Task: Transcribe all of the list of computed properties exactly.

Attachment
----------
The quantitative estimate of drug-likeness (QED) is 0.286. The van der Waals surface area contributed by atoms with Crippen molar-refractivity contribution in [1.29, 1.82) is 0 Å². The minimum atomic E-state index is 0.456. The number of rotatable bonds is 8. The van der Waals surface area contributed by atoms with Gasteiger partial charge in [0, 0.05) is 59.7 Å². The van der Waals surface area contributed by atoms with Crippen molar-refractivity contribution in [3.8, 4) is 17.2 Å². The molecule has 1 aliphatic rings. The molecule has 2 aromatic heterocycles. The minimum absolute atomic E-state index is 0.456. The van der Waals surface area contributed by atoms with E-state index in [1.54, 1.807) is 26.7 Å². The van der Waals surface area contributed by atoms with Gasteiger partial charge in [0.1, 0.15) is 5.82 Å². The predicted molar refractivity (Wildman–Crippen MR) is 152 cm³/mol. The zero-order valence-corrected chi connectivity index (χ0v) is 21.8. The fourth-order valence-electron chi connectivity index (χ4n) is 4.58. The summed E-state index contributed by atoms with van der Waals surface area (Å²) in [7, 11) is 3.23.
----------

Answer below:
The quantitative estimate of drug-likeness (QED) is 0.286. The van der Waals surface area contributed by atoms with Crippen molar-refractivity contribution in [1.29, 1.82) is 0 Å². The minimum atomic E-state index is 0.456. The number of rotatable bonds is 8. The van der Waals surface area contributed by atoms with Gasteiger partial charge in [0, 0.05) is 59.7 Å². The van der Waals surface area contributed by atoms with Crippen molar-refractivity contribution in [3.8, 4) is 17.2 Å². The molecule has 1 aliphatic rings. The molecule has 2 aromatic heterocycles. The minimum absolute atomic E-state index is 0.456. The van der Waals surface area contributed by atoms with E-state index in [1.54, 1.807) is 26.7 Å². The van der Waals surface area contributed by atoms with Gasteiger partial charge in [0.1, 0.15) is 5.82 Å². The predicted molar refractivity (Wildman–Crippen MR) is 152 cm³/mol. The zero-order valence-corrected chi connectivity index (χ0v) is 21.8. The fourth-order valence-electron chi connectivity index (χ4n) is 4.58. The summed E-state index contributed by atoms with van der Waals surface area (Å²) in [7, 11) is 3.23.